The second of the three story threads involves one Harry Osborn – last seen thoroughly enjoying pie in Spider-Man 3. Harry is going to die unless he gets his hands on Spider-man’s blood. He has the same degenerative disease that was that the thrust of Norman Osborn’s research in the first movie, and is a pretty interesting character.
Harry isn’t evil, really, but he is entitled and is desperate. He has all the money in the world and it’s ultimately worthless when it comes to his quandary. Harry
and Peter have a past and they have a couple of scenes together to
establish their past and it humanizes Harry in an ultimately tragic way.
As the movie progresses and he continues to make more drastic choices, you never get a sense that Harry is evil
until he truly breaks bad as the movie heads into its third act. Before
that, Harry is genuinely sympathetic – well as sympathetic as any multibillionaire heir to a fortune can be. He’s entitled and demanding,
but in a way that’s understandable when you have a disease you’re
desperately trying to cure.
There’s a scene toward the end of the film where Harry suddenly realizes an
important detail and seethes with rage over the things he did to himself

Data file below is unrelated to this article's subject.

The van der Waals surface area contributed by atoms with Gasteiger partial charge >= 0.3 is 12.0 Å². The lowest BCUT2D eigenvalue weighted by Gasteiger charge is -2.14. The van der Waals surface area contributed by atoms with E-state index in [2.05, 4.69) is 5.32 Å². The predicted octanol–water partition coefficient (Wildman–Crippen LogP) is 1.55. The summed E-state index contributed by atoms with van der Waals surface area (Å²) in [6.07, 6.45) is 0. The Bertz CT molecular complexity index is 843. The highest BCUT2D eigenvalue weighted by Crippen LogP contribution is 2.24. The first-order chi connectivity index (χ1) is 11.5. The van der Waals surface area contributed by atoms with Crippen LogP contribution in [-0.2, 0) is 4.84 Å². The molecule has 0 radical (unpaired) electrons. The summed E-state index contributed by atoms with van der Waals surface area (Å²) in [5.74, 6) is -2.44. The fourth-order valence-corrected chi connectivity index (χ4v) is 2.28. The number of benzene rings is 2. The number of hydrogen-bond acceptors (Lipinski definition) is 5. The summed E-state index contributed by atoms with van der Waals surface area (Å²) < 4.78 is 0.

that could have been avoided had Spider-Man been more honest.
I did NOT go into this film expecting to like this character, and by
the end of the film I didn’t, but it was for all the right reasons.
The last thread is the relationship between Peter Parker and Spider-Man and Gwen Stacy. Peter Parker is dealing with abandonment issues, a dead uncle, graduating high-school, and a girlfriend who may-or-may not be leaving the country – all problems created more-or-less by his becoming Spider-Man.
Peter sees ghosts of Denis Leary’s Captain Stacy giving a stern, dead-eyed, judgmental glare pretty much anytime he comes in contact with Gwen. There’s one of these toward the end of the film that will rip your heart out if you have any knowledge whatsoever of the Spider-Man myths.